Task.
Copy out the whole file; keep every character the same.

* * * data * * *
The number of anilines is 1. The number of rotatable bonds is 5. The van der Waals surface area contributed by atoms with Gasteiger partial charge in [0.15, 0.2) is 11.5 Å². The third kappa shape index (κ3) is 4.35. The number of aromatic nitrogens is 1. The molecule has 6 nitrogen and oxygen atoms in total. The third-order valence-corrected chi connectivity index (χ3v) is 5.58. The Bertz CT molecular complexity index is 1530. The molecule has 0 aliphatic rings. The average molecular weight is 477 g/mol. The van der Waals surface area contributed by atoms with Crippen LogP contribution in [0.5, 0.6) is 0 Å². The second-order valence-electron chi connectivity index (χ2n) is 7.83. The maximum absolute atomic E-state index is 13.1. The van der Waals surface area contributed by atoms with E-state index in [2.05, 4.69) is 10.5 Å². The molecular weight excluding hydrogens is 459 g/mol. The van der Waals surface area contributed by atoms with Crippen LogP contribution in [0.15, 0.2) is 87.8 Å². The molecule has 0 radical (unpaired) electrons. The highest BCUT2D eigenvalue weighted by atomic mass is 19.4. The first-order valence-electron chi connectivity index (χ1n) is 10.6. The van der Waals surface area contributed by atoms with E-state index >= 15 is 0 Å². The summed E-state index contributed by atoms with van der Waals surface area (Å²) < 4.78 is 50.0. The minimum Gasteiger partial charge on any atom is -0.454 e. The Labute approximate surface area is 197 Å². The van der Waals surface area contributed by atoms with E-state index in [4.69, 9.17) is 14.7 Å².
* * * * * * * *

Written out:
The number of anilines is 1. The number of rotatable bonds is 5. The van der Waals surface area contributed by atoms with Gasteiger partial charge in [0.15, 0.2) is 11.5 Å². The third kappa shape index (κ3) is 4.35. The number of aromatic nitrogens is 1. The molecule has 6 nitrogen and oxygen atoms in total. The third-order valence-corrected chi connectivity index (χ3v) is 5.58. The Bertz CT molecular complexity index is 1530. The molecule has 0 aliphatic rings. The average molecular weight is 477 g/mol. The van der Waals surface area contributed by atoms with Crippen LogP contribution in [0.5, 0.6) is 0 Å². The second-order valence-electron chi connectivity index (χ2n) is 7.83. The maximum absolute atomic E-state index is 13.1. The van der Waals surface area contributed by atoms with E-state index in [2.05, 4.69) is 10.5 Å². The molecular weight excluding hydrogens is 459 g/mol. The van der Waals surface area contributed by atoms with Crippen LogP contribution in [0.15, 0.2) is 87.8 Å². The molecule has 0 radical (unpaired) electrons. The highest BCUT2D eigenvalue weighted by atomic mass is 19.4. The first-order valence-electron chi connectivity index (χ1n) is 10.6. The van der Waals surface area contributed by atoms with E-state index >= 15 is 0 Å². The summed E-state index contributed by atoms with van der Waals surface area (Å²) < 4.78 is 50.0. The minimum Gasteiger partial charge on any atom is -0.454 e. The Labute approximate surface area is 197 Å². The van der Waals surface area contributed by atoms with E-state index in [4.69, 9.17) is 14.7 Å².